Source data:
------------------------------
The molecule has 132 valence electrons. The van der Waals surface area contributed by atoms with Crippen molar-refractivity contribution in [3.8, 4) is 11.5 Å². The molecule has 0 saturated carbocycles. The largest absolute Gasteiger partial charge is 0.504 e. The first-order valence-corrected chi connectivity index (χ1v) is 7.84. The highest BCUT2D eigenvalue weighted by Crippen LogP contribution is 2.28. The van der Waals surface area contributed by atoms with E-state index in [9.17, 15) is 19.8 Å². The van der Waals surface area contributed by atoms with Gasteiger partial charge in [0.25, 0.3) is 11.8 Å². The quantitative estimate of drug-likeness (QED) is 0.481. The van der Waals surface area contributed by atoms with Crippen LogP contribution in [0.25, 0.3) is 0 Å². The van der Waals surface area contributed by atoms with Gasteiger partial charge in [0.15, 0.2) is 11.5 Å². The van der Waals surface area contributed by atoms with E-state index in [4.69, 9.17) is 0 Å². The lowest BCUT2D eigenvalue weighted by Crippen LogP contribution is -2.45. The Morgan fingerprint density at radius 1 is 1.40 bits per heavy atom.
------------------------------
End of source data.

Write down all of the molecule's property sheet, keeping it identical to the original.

The molecule has 132 valence electrons. The van der Waals surface area contributed by atoms with Crippen molar-refractivity contribution in [3.8, 4) is 11.5 Å². The molecule has 0 saturated carbocycles. The largest absolute Gasteiger partial charge is 0.504 e. The first-order valence-corrected chi connectivity index (χ1v) is 7.84. The highest BCUT2D eigenvalue weighted by Crippen LogP contribution is 2.28. The van der Waals surface area contributed by atoms with E-state index in [9.17, 15) is 19.8 Å². The van der Waals surface area contributed by atoms with Gasteiger partial charge in [0.25, 0.3) is 11.8 Å². The quantitative estimate of drug-likeness (QED) is 0.481. The van der Waals surface area contributed by atoms with Crippen LogP contribution in [0.25, 0.3) is 0 Å². The van der Waals surface area contributed by atoms with Gasteiger partial charge in [0.15, 0.2) is 11.5 Å². The van der Waals surface area contributed by atoms with E-state index in [4.69, 9.17) is 0 Å². The lowest BCUT2D eigenvalue weighted by Crippen LogP contribution is -2.45. The Morgan fingerprint density at radius 1 is 1.40 bits per heavy atom.